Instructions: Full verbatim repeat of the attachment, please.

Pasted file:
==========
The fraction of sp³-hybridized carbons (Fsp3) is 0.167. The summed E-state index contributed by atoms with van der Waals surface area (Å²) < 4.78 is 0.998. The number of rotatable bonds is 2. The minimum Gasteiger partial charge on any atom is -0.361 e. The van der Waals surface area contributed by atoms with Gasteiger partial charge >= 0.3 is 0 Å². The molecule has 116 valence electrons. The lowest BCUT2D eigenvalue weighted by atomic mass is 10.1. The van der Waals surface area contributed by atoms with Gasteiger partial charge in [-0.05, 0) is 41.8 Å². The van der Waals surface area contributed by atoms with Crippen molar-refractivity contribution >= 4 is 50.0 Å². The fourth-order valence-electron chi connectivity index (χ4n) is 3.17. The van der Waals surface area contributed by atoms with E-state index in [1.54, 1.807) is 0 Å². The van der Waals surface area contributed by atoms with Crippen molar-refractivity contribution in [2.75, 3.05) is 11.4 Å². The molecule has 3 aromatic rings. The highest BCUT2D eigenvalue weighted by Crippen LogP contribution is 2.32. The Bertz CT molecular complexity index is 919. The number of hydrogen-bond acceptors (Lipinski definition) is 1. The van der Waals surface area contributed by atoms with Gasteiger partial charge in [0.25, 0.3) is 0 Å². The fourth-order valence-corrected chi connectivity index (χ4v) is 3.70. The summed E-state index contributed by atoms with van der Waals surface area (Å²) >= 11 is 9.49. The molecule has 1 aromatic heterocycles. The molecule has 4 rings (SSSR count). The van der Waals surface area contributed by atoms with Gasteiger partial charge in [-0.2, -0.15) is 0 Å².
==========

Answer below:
The fraction of sp³-hybridized carbons (Fsp3) is 0.167. The summed E-state index contributed by atoms with van der Waals surface area (Å²) < 4.78 is 0.998. The number of rotatable bonds is 2. The minimum Gasteiger partial charge on any atom is -0.361 e. The van der Waals surface area contributed by atoms with Gasteiger partial charge >= 0.3 is 0 Å². The molecule has 116 valence electrons. The lowest BCUT2D eigenvalue weighted by atomic mass is 10.1. The van der Waals surface area contributed by atoms with Gasteiger partial charge in [-0.05, 0) is 41.8 Å². The van der Waals surface area contributed by atoms with Crippen molar-refractivity contribution >= 4 is 50.0 Å². The fourth-order valence-electron chi connectivity index (χ4n) is 3.17. The van der Waals surface area contributed by atoms with E-state index in [1.54, 1.807) is 0 Å². The van der Waals surface area contributed by atoms with Crippen molar-refractivity contribution in [2.75, 3.05) is 11.4 Å². The molecule has 3 aromatic rings. The highest BCUT2D eigenvalue weighted by Crippen LogP contribution is 2.32. The Bertz CT molecular complexity index is 919. The number of hydrogen-bond acceptors (Lipinski definition) is 1. The van der Waals surface area contributed by atoms with Gasteiger partial charge in [0.25, 0.3) is 0 Å². The fourth-order valence-corrected chi connectivity index (χ4v) is 3.70. The summed E-state index contributed by atoms with van der Waals surface area (Å²) >= 11 is 9.49. The molecule has 1 aromatic heterocycles. The molecule has 4 rings (SSSR count). The van der Waals surface area contributed by atoms with Gasteiger partial charge in [-0.2, -0.15) is 0 Å².